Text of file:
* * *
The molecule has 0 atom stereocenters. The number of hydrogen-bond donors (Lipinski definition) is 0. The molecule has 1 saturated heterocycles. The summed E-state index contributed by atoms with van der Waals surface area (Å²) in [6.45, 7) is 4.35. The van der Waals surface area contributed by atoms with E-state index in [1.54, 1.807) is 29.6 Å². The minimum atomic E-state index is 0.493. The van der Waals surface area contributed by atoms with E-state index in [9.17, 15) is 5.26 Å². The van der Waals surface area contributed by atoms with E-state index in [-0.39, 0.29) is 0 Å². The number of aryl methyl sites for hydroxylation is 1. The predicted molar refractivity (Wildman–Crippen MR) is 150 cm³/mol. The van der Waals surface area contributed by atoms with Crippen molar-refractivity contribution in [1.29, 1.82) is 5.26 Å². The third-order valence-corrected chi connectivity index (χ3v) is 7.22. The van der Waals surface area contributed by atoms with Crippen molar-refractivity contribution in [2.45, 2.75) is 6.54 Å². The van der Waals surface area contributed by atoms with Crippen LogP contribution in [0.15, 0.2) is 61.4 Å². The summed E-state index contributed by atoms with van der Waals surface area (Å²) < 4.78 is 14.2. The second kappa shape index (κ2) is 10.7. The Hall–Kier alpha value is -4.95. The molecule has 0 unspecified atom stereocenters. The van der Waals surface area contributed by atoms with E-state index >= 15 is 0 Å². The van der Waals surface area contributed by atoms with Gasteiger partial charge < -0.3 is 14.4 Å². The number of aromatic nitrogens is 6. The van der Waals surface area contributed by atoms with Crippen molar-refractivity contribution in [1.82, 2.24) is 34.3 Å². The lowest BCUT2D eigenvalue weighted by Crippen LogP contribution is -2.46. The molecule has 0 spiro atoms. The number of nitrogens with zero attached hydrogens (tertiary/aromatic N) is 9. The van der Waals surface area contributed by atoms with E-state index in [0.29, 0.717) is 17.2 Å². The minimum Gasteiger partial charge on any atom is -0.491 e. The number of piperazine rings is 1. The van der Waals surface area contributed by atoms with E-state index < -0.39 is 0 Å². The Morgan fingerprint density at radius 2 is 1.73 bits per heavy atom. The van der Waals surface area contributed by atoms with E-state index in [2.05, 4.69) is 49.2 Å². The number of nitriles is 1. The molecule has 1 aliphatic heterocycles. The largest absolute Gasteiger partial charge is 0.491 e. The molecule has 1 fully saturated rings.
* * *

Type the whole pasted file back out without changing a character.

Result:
The molecule has 0 atom stereocenters. The number of hydrogen-bond donors (Lipinski definition) is 0. The molecule has 1 saturated heterocycles. The summed E-state index contributed by atoms with van der Waals surface area (Å²) in [6.45, 7) is 4.35. The van der Waals surface area contributed by atoms with E-state index in [1.54, 1.807) is 29.6 Å². The minimum atomic E-state index is 0.493. The van der Waals surface area contributed by atoms with E-state index in [9.17, 15) is 5.26 Å². The van der Waals surface area contributed by atoms with E-state index in [-0.39, 0.29) is 0 Å². The number of aryl methyl sites for hydroxylation is 1. The predicted molar refractivity (Wildman–Crippen MR) is 150 cm³/mol. The van der Waals surface area contributed by atoms with Crippen molar-refractivity contribution in [1.29, 1.82) is 5.26 Å². The third-order valence-corrected chi connectivity index (χ3v) is 7.22. The van der Waals surface area contributed by atoms with Crippen molar-refractivity contribution in [2.45, 2.75) is 6.54 Å². The van der Waals surface area contributed by atoms with Crippen LogP contribution in [0.15, 0.2) is 61.4 Å². The summed E-state index contributed by atoms with van der Waals surface area (Å²) < 4.78 is 14.2. The second kappa shape index (κ2) is 10.7. The Hall–Kier alpha value is -4.95. The molecule has 0 unspecified atom stereocenters. The van der Waals surface area contributed by atoms with E-state index >= 15 is 0 Å². The van der Waals surface area contributed by atoms with Gasteiger partial charge < -0.3 is 14.4 Å². The number of aromatic nitrogens is 6. The van der Waals surface area contributed by atoms with Crippen molar-refractivity contribution in [1.82, 2.24) is 34.3 Å². The lowest BCUT2D eigenvalue weighted by Crippen LogP contribution is -2.46. The molecule has 0 spiro atoms. The number of nitrogens with zero attached hydrogens (tertiary/aromatic N) is 9. The van der Waals surface area contributed by atoms with E-state index in [0.29, 0.717) is 17.2 Å². The minimum Gasteiger partial charge on any atom is -0.491 e. The number of piperazine rings is 1. The van der Waals surface area contributed by atoms with E-state index < -0.39 is 0 Å². The Morgan fingerprint density at radius 2 is 1.73 bits per heavy atom. The van der Waals surface area contributed by atoms with E-state index in [2.05, 4.69) is 49.2 Å². The number of nitriles is 1. The molecule has 1 aliphatic heterocycles. The largest absolute Gasteiger partial charge is 0.491 e. The molecule has 1 fully saturated rings.